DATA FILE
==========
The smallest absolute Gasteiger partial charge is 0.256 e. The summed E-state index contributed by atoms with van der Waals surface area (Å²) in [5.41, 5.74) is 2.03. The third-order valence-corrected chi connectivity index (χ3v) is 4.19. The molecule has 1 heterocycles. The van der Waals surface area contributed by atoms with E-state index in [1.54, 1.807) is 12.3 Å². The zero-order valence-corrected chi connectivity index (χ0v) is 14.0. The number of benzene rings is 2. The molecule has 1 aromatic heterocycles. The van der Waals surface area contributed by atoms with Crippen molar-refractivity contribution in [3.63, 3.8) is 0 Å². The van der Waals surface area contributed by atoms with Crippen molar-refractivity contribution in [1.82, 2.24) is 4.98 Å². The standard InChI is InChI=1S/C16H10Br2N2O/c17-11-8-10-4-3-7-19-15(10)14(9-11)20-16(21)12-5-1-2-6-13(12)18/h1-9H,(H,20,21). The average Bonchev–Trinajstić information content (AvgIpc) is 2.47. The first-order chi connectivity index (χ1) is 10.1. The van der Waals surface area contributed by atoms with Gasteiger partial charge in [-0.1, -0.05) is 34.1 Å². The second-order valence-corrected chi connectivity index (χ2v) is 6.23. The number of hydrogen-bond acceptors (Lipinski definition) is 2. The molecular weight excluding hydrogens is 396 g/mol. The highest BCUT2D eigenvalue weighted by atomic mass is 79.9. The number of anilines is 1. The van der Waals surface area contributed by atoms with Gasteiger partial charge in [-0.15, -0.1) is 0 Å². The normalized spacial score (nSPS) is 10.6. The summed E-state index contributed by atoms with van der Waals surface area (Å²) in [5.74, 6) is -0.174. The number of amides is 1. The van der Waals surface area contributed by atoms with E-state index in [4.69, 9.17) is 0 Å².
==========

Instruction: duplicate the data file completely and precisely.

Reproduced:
The smallest absolute Gasteiger partial charge is 0.256 e. The summed E-state index contributed by atoms with van der Waals surface area (Å²) in [5.41, 5.74) is 2.03. The third-order valence-corrected chi connectivity index (χ3v) is 4.19. The molecule has 1 heterocycles. The van der Waals surface area contributed by atoms with E-state index in [1.54, 1.807) is 12.3 Å². The zero-order valence-corrected chi connectivity index (χ0v) is 14.0. The number of benzene rings is 2. The molecule has 1 aromatic heterocycles. The van der Waals surface area contributed by atoms with Crippen molar-refractivity contribution in [3.63, 3.8) is 0 Å². The van der Waals surface area contributed by atoms with Crippen molar-refractivity contribution in [1.82, 2.24) is 4.98 Å². The standard InChI is InChI=1S/C16H10Br2N2O/c17-11-8-10-4-3-7-19-15(10)14(9-11)20-16(21)12-5-1-2-6-13(12)18/h1-9H,(H,20,21). The average Bonchev–Trinajstić information content (AvgIpc) is 2.47. The first-order chi connectivity index (χ1) is 10.1. The van der Waals surface area contributed by atoms with Gasteiger partial charge in [-0.1, -0.05) is 34.1 Å². The second-order valence-corrected chi connectivity index (χ2v) is 6.23. The number of hydrogen-bond acceptors (Lipinski definition) is 2. The molecular weight excluding hydrogens is 396 g/mol. The highest BCUT2D eigenvalue weighted by atomic mass is 79.9. The number of anilines is 1. The van der Waals surface area contributed by atoms with Gasteiger partial charge in [-0.15, -0.1) is 0 Å². The normalized spacial score (nSPS) is 10.6. The summed E-state index contributed by atoms with van der Waals surface area (Å²) in [5.74, 6) is -0.174. The number of amides is 1. The van der Waals surface area contributed by atoms with E-state index in [4.69, 9.17) is 0 Å².